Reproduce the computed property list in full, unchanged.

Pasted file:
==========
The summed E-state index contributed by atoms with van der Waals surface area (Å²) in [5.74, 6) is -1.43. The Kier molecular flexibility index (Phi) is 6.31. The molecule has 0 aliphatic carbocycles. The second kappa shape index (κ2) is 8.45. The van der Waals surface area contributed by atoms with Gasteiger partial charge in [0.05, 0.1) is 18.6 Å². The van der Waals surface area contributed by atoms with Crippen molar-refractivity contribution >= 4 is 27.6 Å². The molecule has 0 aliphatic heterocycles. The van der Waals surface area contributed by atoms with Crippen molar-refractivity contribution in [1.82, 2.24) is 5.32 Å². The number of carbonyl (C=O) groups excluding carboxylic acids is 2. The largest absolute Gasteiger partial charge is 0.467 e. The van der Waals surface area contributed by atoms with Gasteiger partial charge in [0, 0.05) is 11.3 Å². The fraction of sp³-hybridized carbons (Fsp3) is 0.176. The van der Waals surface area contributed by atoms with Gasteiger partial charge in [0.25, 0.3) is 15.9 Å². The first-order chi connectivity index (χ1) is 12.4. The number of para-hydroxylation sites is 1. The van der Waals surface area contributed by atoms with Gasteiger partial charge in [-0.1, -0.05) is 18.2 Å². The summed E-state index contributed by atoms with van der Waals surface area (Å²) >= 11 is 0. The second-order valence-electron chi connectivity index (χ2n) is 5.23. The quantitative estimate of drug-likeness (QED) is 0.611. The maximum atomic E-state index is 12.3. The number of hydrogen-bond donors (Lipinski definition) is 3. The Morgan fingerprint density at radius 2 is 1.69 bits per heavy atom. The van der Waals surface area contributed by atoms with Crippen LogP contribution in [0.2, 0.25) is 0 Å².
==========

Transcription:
The summed E-state index contributed by atoms with van der Waals surface area (Å²) in [5.74, 6) is -1.43. The Kier molecular flexibility index (Phi) is 6.31. The molecule has 0 aliphatic carbocycles. The second kappa shape index (κ2) is 8.45. The van der Waals surface area contributed by atoms with Gasteiger partial charge in [0.05, 0.1) is 18.6 Å². The van der Waals surface area contributed by atoms with Crippen molar-refractivity contribution >= 4 is 27.6 Å². The molecule has 0 aliphatic heterocycles. The van der Waals surface area contributed by atoms with Crippen molar-refractivity contribution in [1.82, 2.24) is 5.32 Å². The number of carbonyl (C=O) groups excluding carboxylic acids is 2. The largest absolute Gasteiger partial charge is 0.467 e. The van der Waals surface area contributed by atoms with Gasteiger partial charge in [0, 0.05) is 11.3 Å². The fraction of sp³-hybridized carbons (Fsp3) is 0.176. The van der Waals surface area contributed by atoms with Gasteiger partial charge in [0.25, 0.3) is 15.9 Å². The first-order chi connectivity index (χ1) is 12.4. The number of para-hydroxylation sites is 1. The van der Waals surface area contributed by atoms with Gasteiger partial charge in [-0.1, -0.05) is 18.2 Å². The summed E-state index contributed by atoms with van der Waals surface area (Å²) >= 11 is 0. The second-order valence-electron chi connectivity index (χ2n) is 5.23. The quantitative estimate of drug-likeness (QED) is 0.611. The maximum atomic E-state index is 12.3. The number of hydrogen-bond donors (Lipinski definition) is 3. The Morgan fingerprint density at radius 2 is 1.69 bits per heavy atom. The van der Waals surface area contributed by atoms with Crippen LogP contribution in [0.2, 0.25) is 0 Å².